As the previous examples show, the problems occur when a regular expression fails to match completely, but there are multiple partial matches. When writing a regular expression it is not sufficient to consider what happens when the regular expression succeeds, but also how it performs when it fails. The regular expressions used in BMC Atrium Discovery often are matched against a large number of command lines which can be very long (up to a million characters is not unknown), and might contain text that matches parts of your regular expression but not the whole thing.

Beware of multiple repetitions of wildcard tokens

A wildcard token is anything that can match more than one character; this includes: ., \w, \D, character classes, negated character classes and so forth.

If you have a regular expression with two or more consecutive wildcard repetitions then there is the possibility of backtracking. For example, if the target string starts with a, has a length of N characters, and does not contain an x, then:

  • a.*.*x - will take N 2 matches.
  • a.*x*.*x - will also take N 2 matches, since x* can be a zero-length match so can match anywhere in the string.
  • a.*y.*x - will take N*M matches, where M is the number of occurrences of y.

REALLY beware of nested group repetitions

As described above, if there is a group that contains a repetition, and the group itself is also repeated, for example (.*)*, then the number of possible matches might increase exponentially.

Do not start a regular expression with wildcard repetitions

This is a special case of the second point above. The regular expression engines searches for a match anywhere in the string, so it tries to match the regular expression starting at the first character, then at the second character, and so on until it gets a match. A regular expression of .*x is equivalent to a regular expression of ^.*?.*x which suffers from the backtracking problem described above.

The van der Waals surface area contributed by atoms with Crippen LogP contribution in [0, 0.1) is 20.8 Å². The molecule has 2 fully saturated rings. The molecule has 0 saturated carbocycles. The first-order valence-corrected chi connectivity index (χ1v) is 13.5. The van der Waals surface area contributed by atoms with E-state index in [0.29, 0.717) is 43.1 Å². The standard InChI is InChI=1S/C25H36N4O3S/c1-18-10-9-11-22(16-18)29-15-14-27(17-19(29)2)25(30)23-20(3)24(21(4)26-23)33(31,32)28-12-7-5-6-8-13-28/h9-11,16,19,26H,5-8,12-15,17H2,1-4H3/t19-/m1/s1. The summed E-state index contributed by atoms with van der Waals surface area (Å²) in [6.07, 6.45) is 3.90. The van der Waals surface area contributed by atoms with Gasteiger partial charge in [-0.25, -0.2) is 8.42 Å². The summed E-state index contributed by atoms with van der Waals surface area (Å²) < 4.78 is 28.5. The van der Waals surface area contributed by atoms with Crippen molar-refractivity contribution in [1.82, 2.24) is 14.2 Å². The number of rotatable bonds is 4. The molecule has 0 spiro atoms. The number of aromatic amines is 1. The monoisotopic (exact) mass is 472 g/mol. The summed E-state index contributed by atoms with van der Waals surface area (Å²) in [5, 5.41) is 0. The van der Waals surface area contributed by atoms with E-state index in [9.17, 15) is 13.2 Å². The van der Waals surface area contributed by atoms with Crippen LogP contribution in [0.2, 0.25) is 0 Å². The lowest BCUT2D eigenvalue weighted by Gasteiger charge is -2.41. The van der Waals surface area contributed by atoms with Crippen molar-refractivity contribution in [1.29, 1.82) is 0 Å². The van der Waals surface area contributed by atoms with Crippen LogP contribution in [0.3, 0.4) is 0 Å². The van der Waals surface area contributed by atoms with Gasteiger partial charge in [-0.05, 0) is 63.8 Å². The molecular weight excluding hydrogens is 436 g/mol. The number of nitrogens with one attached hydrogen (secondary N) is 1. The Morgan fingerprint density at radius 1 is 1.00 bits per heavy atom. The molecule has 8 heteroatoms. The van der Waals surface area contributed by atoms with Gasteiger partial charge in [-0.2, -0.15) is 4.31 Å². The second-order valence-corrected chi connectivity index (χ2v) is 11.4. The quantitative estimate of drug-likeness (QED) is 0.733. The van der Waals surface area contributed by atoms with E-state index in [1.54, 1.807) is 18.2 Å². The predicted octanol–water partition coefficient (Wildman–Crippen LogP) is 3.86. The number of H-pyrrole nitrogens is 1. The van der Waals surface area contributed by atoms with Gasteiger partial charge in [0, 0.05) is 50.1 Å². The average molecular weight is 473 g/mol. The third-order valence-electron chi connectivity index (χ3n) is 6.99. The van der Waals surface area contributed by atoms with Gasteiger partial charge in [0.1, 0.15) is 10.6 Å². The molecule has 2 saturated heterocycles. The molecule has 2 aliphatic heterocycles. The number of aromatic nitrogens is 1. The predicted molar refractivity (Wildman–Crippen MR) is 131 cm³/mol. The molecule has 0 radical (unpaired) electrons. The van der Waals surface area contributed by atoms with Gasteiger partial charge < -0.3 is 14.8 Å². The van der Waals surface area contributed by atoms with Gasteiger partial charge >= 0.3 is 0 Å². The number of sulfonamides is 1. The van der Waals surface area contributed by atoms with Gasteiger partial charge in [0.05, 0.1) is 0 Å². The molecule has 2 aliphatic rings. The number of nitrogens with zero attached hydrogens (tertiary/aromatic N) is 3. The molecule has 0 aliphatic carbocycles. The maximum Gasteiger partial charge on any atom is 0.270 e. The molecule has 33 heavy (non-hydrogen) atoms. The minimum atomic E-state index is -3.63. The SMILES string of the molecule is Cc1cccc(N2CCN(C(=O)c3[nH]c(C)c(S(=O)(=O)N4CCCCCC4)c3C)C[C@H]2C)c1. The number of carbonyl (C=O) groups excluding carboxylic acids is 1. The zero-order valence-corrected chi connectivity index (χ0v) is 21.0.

Since this is a very common error, BMC Atrium Discovery looks for regular expression that start with the unnecessary .* and strips it out where possible.

Only match what you really need

The regular expression should be designed to stop as soon as it has enough to match, or to know that it cannot match. For example consider the regular expression \b\w+XXX.*

  • the \b\w+ is redundant, and can be replaced by "\w". This will match in all the situations where the original regular expression matched.
  • the .* at the end is also redundant, since it will have no effect on whether the match will succeed or fail.

So the entire regular expression can be replaced with \wXXX.

The exception to this is in situations where you need to use the string that has matched, rather than simply test if a match has succeeded or failed.

Try to fail fast

Try to make the entire regular expression fail if it reaches a point where it could not possibly match the intended target.

An example of this is in the first real world example shown above. The regular expression ^\S*xx\S*foo will never scan a string past the first whitespace character, regardless of whether it succeeds or fails. In the context in which it was being used this meant the difference between scanning a sequence of perhaps a hundred characters, and scanning a sequence of hundreds of thousand characters.

Profile - especially the failure cases